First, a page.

(The following is not supposed to be a tale of woe or a cry for help. It is just supposed to be a snapshot into our swirly existence.)
To quote our friend, Doug, who has a puppy story of his own, “Operation Puppy was an unmitigated disaster.”
Dave has only been able to go to work for a few hours here and there since the Hopkins clinical trial started. Between driving up to Baltimore and feeling crappy, it just hasn’t been possible. Last week we both came down with colds so he spent most of the week laying low. Thursday night I gently encouraged him to get out of the house and go into school for a few hours on Friday. I suspected he wouldn’t because I wouldn’t be there in the morning to push. Sure enough around noon on Friday I got a text saying that he was not going to go into work, but because the cleaning ladies were coming, he was going to go to the Y to sit in the sauna. I texted back to say I understood but that I did feel he needed to push himself to go to work on Monday to “reengage the old thinker” and that I didn’t want to see him “checking out from everyday life”.
Right before my 6th grade class arrived, I noticed another text from Dave on my phone. This text said that he had bailed on the Y, gone to a local pet store, negotiated with the guy on a corgi and he was going to “pull the trigger”. He ended by saying that he would return the puppy before Parker got home from school if I was against it. My response was “NO NO NO”. When I didn’t get an answer, I decided that I had better call. When Dave picked up he was on his way to the vet to “get the puppy checked out.” I told him he needed to return the puppy immediately – that he was behaving selfishly and I was totally against it. I could barely concentrate as I got through the sixth grade class. When they left, I talked to my friends and colleagues, Linda and Sue. It was when I started to verbalize how I was feeling that an overwhelming feeling of exhaustion hit me. Suddenly, I felt the weight of all the stress that I have been carrying around come crashing down on my shoulders. Linda and Sue were both so supportive and reasonable and reassuring. I cried, which I hate to do, especially at work. But I literally was so angry and tired and frustrated that i couldn’t hold it in. How could Dave ask me to do one more thing?
I called him as I was driving home silently praying that he had returned the dog. We had a conversation that was full of silences (his) and hysterics (mine). What I wanted to say was this –
I get up every morning at 6AM. It doesn’t matter if I am tired or not feeling well. If Grant has to be up that early, I feel that the least I can do is see him off with a decent breakfast. Then Parker and I get ready, I drop her off at school and then I head to work. After work I pick up prescriptions, or groceries, or run errands, or take Parker to oboe or pick her up from play practice. This week also included the adventure of going to the DMV for Grant’s driver’s permit test and dealing with phone calls and paperwork to get Sam into the OI clinic. When I walk in the door there are usually dishes in the sink and laundry to be done and mail to be sorted through. Then there is dinner to be made and homework to be done. And I don’t mind. I feel that the least I can do is take care of the house and family stuff so you can concentrate on feeling better. But did you consider for a moment how I would feel about having another responsibility put on my shoulders? Because realistically, it is going to be me outside with a puppy every hour in the snow covered grass. It is going to be me watching the puppy to make sure that he doesn’t chew furniture or shoes or cords. I don’t have an ounce of energy to dedicate to anything else.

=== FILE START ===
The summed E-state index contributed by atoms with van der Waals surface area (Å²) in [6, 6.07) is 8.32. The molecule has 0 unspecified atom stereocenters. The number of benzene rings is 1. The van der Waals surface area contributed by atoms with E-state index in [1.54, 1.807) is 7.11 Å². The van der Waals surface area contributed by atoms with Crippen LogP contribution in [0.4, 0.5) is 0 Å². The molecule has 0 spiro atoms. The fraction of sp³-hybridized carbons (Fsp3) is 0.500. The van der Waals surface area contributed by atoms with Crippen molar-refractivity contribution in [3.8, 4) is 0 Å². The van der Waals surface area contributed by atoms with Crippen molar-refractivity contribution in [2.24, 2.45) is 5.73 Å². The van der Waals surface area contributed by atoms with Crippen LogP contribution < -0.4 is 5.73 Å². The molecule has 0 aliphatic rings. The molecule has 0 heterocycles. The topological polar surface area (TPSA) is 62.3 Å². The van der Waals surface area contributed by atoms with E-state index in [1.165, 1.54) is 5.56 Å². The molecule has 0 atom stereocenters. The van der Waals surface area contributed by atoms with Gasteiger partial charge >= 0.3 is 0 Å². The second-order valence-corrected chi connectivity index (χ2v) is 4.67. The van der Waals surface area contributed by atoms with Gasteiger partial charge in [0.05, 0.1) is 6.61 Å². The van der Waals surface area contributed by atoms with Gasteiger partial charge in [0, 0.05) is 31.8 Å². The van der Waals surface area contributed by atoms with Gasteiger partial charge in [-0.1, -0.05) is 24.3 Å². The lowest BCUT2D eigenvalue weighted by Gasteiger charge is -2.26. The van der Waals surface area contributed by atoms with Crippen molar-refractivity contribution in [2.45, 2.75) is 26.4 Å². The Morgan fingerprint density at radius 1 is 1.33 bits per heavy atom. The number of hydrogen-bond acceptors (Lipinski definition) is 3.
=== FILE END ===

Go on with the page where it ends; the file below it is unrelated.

What I did say was this –
Your actions are incredibly selfish. I am exhausted and broken and have nothing left to give. I have a big threshold of what I will put up with but I also have a limit. You have reached and crossed that line. When I asked you to return the puppy you went to the vet instead. I have been there for you every minute of every day since this journey began, and I want to be there. But you can’t have it all. I know you are scared but this is not the way to handle it.
I passed the turn for home and drove to my parents instead. Grant texted me to tell me that “Dad got a dog. A sudden wave of stress has flown over me.” I told Grant that I understood and that I had told Dad to return the puppy. I don’t know what happened when Parker got home but I can imagine that it wasn’t good. Dave texted me to say that she wasn’t able to get excited over the puppy and wondered if I had said anything to Grant. I took a screen shot of our conversation and texted it to him. Parker was upset, of course – to have something given and taken away within the same moment just wasn’t fair.
In the end, the puppy was returned. The store does not ordinarily do anything but give store credit towards another puppy or kitten but Dave must have said something convincing. And he felt terrible for what he had put us all through. I have no doubt that Dave thought he was doing something fun and memorable for the family. I believe he thought it would be a big bonding time for him and Parker. Ultimately though he realized that shutting out his partner was not the right move.
We move forward and the situation did spark conversations that might not otherwise have happened so it was not all for naught. These are stressful and uncertain times but the one thing we both need to be able to count on is each other. And I believe we can.